Mass Layoffs At Salesforce After Company Posts Record-Breaking Earnings

A day after the CRM leader’s market cap surged by $60 billion on expectation-beating Q2 financials, job cuts began across multiple divisions, particularly affecting employees who came to the company through its many recent acquisitions.


Salesforce said Wednesday that it had begun cutting some jobs the same day the cloud-based software leader added some $60 billion to its valuation after reporting record earnings.

“We’re reallocating resources to position the company for continued growth,” a Salesforce spokesperson told CRN. “This includes continuing to hire and redirecting some employees to fuel our strategic areas, and eliminating some positions that no longer map to our business priorities.”

The spokesperson did not specify how many jobs would be cut. However, the Wall Street Journal, citing a person familiar with the plans, reported that around 1,000 jobs would face cuts.

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[Related: Salesforce Extends WFH, Childcare Benefits]

San Francisco-headquartered Salesforce, which has 54,000 employees in 66 offices around the world, did not immediately comment on specific roles and offices affected.

A Salesforce channel partner closely connected to the company said cuts are happening and are “pervasive across multiple teams,” though that partner didn’t know the magnitude., a website that tracks corporate downsizing, fielded posts from employees from multiple teams and geographies who reported losing their jobs, with many saying the cuts were most severe at properties Salesforce acquired over recent years.

One person wrote anonymously on TheLayoff they’ve confirmed between 1,000 and 2,000 employees will be let go this week, “mostly within the sales organization and sub teams within specialists and enablement.”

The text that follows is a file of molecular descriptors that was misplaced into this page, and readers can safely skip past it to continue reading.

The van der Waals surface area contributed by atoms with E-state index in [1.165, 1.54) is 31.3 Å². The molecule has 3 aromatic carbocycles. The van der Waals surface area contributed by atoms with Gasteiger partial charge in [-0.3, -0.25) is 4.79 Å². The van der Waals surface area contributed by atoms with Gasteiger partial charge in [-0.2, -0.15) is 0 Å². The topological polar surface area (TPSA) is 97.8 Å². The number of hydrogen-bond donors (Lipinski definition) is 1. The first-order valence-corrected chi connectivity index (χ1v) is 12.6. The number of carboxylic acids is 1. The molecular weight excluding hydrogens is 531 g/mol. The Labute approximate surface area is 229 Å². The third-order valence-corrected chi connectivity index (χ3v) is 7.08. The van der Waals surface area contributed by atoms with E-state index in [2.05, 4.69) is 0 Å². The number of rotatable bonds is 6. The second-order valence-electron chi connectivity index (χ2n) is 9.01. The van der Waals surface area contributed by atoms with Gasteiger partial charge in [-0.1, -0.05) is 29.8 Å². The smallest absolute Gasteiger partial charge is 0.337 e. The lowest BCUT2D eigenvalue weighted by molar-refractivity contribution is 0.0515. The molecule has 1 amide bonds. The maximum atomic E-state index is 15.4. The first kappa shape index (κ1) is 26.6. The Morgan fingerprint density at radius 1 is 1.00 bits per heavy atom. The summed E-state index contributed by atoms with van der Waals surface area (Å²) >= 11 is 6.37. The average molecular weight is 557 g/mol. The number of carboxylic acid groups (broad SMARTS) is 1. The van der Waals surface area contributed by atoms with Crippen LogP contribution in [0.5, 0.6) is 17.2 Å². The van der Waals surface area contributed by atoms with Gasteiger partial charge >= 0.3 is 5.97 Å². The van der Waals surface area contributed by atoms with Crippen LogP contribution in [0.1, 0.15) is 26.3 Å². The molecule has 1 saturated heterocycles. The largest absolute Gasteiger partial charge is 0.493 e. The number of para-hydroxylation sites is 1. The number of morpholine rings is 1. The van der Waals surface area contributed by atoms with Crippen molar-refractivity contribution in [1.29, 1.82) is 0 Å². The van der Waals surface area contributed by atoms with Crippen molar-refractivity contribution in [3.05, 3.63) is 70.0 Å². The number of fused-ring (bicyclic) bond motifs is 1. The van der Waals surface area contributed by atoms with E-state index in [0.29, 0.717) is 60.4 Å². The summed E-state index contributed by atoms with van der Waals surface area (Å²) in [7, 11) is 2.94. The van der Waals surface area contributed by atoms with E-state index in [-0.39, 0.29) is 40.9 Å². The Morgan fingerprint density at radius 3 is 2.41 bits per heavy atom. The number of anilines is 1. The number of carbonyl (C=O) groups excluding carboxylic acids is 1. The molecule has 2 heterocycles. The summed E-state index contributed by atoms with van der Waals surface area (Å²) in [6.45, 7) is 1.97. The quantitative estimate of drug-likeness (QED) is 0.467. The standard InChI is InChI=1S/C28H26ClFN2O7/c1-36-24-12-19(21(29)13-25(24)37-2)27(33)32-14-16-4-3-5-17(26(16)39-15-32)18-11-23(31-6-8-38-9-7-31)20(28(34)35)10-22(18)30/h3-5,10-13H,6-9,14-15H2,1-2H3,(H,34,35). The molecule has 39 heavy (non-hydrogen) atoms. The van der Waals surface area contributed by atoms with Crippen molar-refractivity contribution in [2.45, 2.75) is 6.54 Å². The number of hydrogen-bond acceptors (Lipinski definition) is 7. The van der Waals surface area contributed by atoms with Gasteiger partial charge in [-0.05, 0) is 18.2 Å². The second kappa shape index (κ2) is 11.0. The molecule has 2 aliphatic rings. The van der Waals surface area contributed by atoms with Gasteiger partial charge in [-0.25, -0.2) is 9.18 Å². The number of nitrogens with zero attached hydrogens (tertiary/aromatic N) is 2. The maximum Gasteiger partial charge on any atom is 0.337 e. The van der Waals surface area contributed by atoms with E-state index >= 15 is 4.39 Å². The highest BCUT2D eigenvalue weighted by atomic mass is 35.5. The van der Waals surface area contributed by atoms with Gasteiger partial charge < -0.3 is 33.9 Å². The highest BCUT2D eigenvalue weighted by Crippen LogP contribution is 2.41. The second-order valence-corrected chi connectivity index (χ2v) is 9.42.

“The organization is planning to run extremely lean next year with little to no special programs or teams,” that person said.

Other posts on that website suggested those brought in through high-profile acquisitions, including, MuleSoft, Tableau, Datorama and ExactTarget, were hit particularly hard.

ExactTarget, an Indianapolis-based company Salesforce bought in 2013 for $2.5 billion to spawn the Salesforce Marketing Cloud, “seems to be getting hit more so than others,” the Salesforce channel partner told CRN.

“A lot (several) of old-timers from ExactTarget got it today,” one person wrote on The Layoff.

Affected employees said they’ve been given 60 days to find a new position within the CRM giant, and if they can’t, they’ll get 18 weeks of severance.

In March, soon after the coronavirus pandemic began to threaten devastating job losses and economic disruptions, Salesforce CEO Marc Benioff (pictured) pledged the cloud software giant would not conduct any significant layoffs for at least 90 days. That decree applied not only to salaried employees, but also hourly ones around the world, including those staffing facilities closed to impose social distancing measures.

On Tuesday, Salesforce reported one of the best quarters in the company’s history, and raised its guidance, predicting a bright, if still highly uncertain, year to come.

“We know what role we play in our industry. We know that we are a light and we have to continue to be that light, especially during these difficult times,” Benioff said in the Q2 earnings call.

Salesforce stock, which next month will be added to the Dow Jones index, surged from Tuesday’s market close of $216.05 to above $270 a share at the time of this publication, adding around $60 billion to the cloud pioneer’s market capitalization in a single day.

One terminated employee wrote on TheLayoff: “So shocking, where is the Ohana during Covid and worse economic crisis that is yet to come? I feel very sad and I guess I will take a week to try and reframe my life and career.”

The Salesforce spokesperson said on Wednesday: “for affected employees, we are helping them find the next step in their careers, whether within our company or a new opportunity.”